If you’ve purchased a computer in the past few years, you may have noticed a new option in the specs- solid state hard drive (SSD). But, you might not be sure how it differs from a traditional hard disk drive (HDD). To help sort the differences for you, we’ve put together a list of our top 5 reasons SSDs are better than HDDs.
1. The Need for Speed- SSDs read and write at a faster rate than traditional hard drives. This is due to two main reasons, file fragmentation and how data is written to the drive. HDDs save data in such a way that complete files can be saved in parts, meaning if files are deleted and new files replace the space, they too can be saved in different parts. This leaves gaps throughout the drive, causing ‘fragmentation’. Over time, this can cause the drive to take longer retrieving information and files. On the other hand, SSDs save information using electric flash memory, which doesn’t fragment. Not only do SSDs and HDDs save data differently, but they both use different methods to read and write. HDDs utilize a moving arm that physically writes on a rotating magnetic platter, starting with the exterior and moving inward. SSDs save much like a USB stick, electronically, and don’t have any physically moving parts so they inherently boot, launch and run apps, and transfer files faster. For those of you who do several things at once on your computer, it means multi-tasking with an SSD is much quicker.
2. They Work Smarter, Not Harder- From a function standpoint, an SSD and an HDD do the same thing- store and retrieve data. But, that’s where the similarity ends and, as with speed, energy usage between the two are very different. Because an SSD stores data on interconnected flash memory chips that retain the data, they are more energy efficient than an HDD which again, requires physical movement. While this may seem insignificant it can significantly benefit businesses with many computers and/or servers that are looking to save money or reduce their carbon footprint. It’s also great news for users just looking to maximize battery power in a portable system.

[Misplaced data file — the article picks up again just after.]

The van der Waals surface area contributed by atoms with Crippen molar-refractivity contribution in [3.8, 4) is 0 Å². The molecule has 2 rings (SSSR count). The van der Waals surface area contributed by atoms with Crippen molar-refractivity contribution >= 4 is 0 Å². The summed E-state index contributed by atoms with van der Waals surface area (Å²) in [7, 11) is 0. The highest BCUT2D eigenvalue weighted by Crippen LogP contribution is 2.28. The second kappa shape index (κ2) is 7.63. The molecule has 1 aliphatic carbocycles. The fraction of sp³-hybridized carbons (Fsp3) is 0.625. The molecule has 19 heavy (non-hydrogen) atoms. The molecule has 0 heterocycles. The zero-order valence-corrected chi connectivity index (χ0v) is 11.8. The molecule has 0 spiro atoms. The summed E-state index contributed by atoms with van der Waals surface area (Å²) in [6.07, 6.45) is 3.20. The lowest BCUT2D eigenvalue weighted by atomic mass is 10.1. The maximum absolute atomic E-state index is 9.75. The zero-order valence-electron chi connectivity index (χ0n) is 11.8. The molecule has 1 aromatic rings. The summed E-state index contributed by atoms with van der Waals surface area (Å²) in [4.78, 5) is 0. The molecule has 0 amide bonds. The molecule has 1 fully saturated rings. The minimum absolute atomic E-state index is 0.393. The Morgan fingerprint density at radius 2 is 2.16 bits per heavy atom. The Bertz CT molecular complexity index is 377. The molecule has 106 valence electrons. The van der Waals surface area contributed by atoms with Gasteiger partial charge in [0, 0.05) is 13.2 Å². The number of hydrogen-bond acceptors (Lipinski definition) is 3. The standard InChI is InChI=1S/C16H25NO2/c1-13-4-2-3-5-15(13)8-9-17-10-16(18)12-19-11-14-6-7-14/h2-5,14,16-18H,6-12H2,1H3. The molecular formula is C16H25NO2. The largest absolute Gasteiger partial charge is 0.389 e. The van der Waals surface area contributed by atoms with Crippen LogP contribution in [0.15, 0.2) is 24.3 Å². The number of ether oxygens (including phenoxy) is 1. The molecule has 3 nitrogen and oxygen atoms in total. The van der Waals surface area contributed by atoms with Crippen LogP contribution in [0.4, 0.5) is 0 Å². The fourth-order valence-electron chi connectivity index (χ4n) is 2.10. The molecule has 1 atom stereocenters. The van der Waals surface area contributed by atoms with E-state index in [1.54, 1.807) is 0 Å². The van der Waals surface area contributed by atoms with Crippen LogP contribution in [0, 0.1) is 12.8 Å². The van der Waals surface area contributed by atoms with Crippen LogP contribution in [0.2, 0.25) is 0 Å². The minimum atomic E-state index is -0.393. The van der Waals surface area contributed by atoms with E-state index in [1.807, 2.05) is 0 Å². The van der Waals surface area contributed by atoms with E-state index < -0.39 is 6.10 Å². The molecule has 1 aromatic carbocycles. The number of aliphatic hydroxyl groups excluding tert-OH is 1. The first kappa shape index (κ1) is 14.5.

3. Shhhh…- Once again, a lack of moving parts works in the SDD’s favor and makes it our favorite in the noise category. Unlike the HDD, which requires a magnetic spinning platter, the SDD utilizes flash memory technology. Not only can it maintain a more consistent operating temperature meaning less use of noisy fans, but the drive itself is also oh so quiet.
4. Tough, like Chuck Norris- We’re kidding. Nothing is really that tough, except Chuck Norris himself. But, without moving parts, SSDs are much more durable than HDDs. They can sustain higher shock and vibration environments, as well as extreme temperatures. Whether you’re on the go with your computer or just like to use a portable device at home, an SSD will be a much better friend to you than an HDD if your computer is accidently dropped or your system shaken while operating.
5. Super-sized flexibility- We love that this hard working piece of tech can be used a few different ways. Besides acting as a solo hard drive in your computer, or working alongside an HDD as a powerful hybrid solution, SSDs can also be connected externally with a USB cable. Think of it as a giant flash drive!
At this point, you’re probably wondering why SSDs don’t just come standard in computers. The reason is simple and actually quite common with newer technology- cost. There’s good news on that front though! We’re currently seeing the price of SSDs drop for small to mid- storage needs, which means often times they can be very affordable options. The larger capacity drive can still be a bit pricey, but not to worry! There are many great options that can give you the durability and peace of mind without breaking your budget. Give us a call, we’d love to find the best solution for your next PC, laptop, or server- 509-663-TECH.